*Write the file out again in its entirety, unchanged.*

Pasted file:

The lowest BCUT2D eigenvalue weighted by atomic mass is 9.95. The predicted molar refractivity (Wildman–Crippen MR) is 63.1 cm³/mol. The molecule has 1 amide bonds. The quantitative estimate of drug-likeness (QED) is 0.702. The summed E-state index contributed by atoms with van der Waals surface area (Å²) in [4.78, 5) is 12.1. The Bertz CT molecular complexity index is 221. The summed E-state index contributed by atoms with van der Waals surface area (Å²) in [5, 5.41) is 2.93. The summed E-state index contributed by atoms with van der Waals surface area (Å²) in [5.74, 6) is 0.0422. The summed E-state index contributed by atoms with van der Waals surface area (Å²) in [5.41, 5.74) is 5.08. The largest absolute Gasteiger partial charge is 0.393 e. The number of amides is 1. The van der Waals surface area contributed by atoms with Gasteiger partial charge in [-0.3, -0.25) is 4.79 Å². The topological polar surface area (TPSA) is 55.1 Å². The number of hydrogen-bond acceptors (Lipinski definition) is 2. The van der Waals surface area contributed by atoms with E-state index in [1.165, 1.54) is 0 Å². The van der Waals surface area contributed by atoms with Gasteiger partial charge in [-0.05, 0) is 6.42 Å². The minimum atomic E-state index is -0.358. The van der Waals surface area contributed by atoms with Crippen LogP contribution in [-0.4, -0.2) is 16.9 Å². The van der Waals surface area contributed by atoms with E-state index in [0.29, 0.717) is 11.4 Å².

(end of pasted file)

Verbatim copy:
The lowest BCUT2D eigenvalue weighted by atomic mass is 9.95. The predicted molar refractivity (Wildman–Crippen MR) is 63.1 cm³/mol. The molecule has 1 amide bonds. The quantitative estimate of drug-likeness (QED) is 0.702. The summed E-state index contributed by atoms with van der Waals surface area (Å²) in [4.78, 5) is 12.1. The Bertz CT molecular complexity index is 221. The summed E-state index contributed by atoms with van der Waals surface area (Å²) in [5, 5.41) is 2.93. The summed E-state index contributed by atoms with van der Waals surface area (Å²) in [5.74, 6) is 0.0422. The summed E-state index contributed by atoms with van der Waals surface area (Å²) in [5.41, 5.74) is 5.08. The largest absolute Gasteiger partial charge is 0.393 e. The number of amides is 1. The van der Waals surface area contributed by atoms with Gasteiger partial charge in [-0.3, -0.25) is 4.79 Å². The topological polar surface area (TPSA) is 55.1 Å². The number of hydrogen-bond acceptors (Lipinski definition) is 2. The van der Waals surface area contributed by atoms with E-state index in [1.165, 1.54) is 0 Å². The van der Waals surface area contributed by atoms with Gasteiger partial charge in [-0.05, 0) is 6.42 Å². The minimum atomic E-state index is -0.358. The van der Waals surface area contributed by atoms with Crippen LogP contribution in [-0.4, -0.2) is 16.9 Å². The van der Waals surface area contributed by atoms with E-state index in [0.29, 0.717) is 11.4 Å².